What you are about to read happened to me 14 years ago, while on holiday in Thailand with my then partner, Ben. This was the first of many violent episodes in what was a four year relationship with my then partner, Ben. I was just 19 years old at the time. Some readers may find it distressing.
We are in the thick of it.
Every time I try to get up and move a few more steps towards the guest house, Ben shoves me back down, my palms shredding against the bitumen. I get back up, a few more steps, then my face is back down, cheek pressed to the gravel. Finally, I run the final few metres to the guest house, and all the way up the stairs. Sitting with my back against the door I wait momentarily for Ben to coordinate his way up the stairs with the key. Opening the door, the fight moves inside, and the shoving continues.
“STOP, just stop Ben, please! What are you even doing?”
Grabbing me, Ben throws me backwards onto the bed, pinning both my arms over my head. “What am I doing? What am I doing?” He pants. “I am teaching you a lesson. You don’t tell me what to do, who the fuck are you? You’re no one anymore. You think you’re too good for me but you’re lucky I’m even with you. No one will ever want you if they know how ruined you are. Do you want me to tell everyone?”
“No, that’s right. You’re just a dumb slut, aren’t you?”
“No, I’m not.”
Ben leans down and with gritted teeth says, “Yes you are. Say it; say I’m a worthless fucking whore.”
“I’m not saying it.”
Ben lets go of my left wrist and draws one hand back, “If you don’t say it, I’ll fucking punch you. Don’t make me fucking punch you.”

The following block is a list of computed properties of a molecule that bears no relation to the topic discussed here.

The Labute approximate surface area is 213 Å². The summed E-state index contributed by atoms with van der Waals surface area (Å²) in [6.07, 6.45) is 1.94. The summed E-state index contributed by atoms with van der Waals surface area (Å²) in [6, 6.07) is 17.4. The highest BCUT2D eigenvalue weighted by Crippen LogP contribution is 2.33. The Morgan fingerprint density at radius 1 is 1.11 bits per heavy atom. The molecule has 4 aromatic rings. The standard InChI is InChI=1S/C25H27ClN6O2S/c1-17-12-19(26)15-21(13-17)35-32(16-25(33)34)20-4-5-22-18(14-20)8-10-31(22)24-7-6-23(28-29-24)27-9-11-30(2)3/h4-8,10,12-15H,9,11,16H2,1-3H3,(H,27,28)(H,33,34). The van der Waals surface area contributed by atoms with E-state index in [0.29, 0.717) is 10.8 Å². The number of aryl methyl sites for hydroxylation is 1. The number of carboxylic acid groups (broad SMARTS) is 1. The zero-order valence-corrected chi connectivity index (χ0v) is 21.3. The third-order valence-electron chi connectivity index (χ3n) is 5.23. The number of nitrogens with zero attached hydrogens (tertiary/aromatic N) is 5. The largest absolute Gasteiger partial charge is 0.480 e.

“As if punching me is any worse than what you’ve already done. You just kicked me like a dog in the street.”
“That’s because you are a dog. Now say it!”
“You‘re not in control of me, Ben. I won’t say it. I’ll never say it.”
Seeing the look in Ben’s eyes, my confidence falters, for a second I think he might actually punch me. I shut my eyes in defense.
The sound of flesh splitting flesh.
"I shut my eyes in defense." Image via iStock.
My face opens up like an overripe watermelon, juices bursting out onto every surface. “Oh, my god, oh my god,” I hear Ben say, so I open my eyes to see what he sees, what has shocked him so. My thick red blood has saturated the starched white sheets and splattered high up onto the walls. Red on white. Ben looks instantly sober and surprised. Surprised to see my face all bloodied? Surprised like me that he actually followed through in punching me? Or perhaps it is disbelief as he stands taking in the sight of my blood dripping down his fist. I can’t tell.
Sweet, sweaty, metallic blood. It is all I can smell, all I can taste and all I can see. It is everywhere.
Why is there so much blood?
Ben’s voice crashes through my thoughts, hysterical, “What the fuck is wrong with you? What the fuck is wrong with you?”
I look at him waiting for more, I don’t understand.
“Why the fuck did you make me do that? Why? Why did you make me do that?”
The Mirror - The Aftermath of Violence
For a few hours I sleep fitfully on the blood-soaked sheets next to a comatose Ben, waiting for the sun to come up. In wakefulness, my heart and head race; what am I going to do? What am I going to do? I try to think of a plan, but my face is throbbing so hard it is difficult to focus on anything but the beating rhythm of my flesh. Looking at the sheets for distraction, I wonder how much the guest house will charge us for destroying them, they could never possibly scrub all the blood away.
With no mirror in our budget room, I still have no idea what I look like, but I can feel that my face has become encrusted; dried blood flakes away from my face with every expression I make, falling like shards on the already ruined bed.
The smell and taste of me has become pungent, like off meat. I know I have to clean myself up, clear my head quickly try to make this version of myself something past, not present. Ben doesn’t move as I rustle around in our backpacks for the toiletries bag and a towel.
Respect: The evolution of domestic violence. Post continues below.
I shut the door quietly so as not to wake him and head down to the shared bathroom along the hall, hoping no one sees me.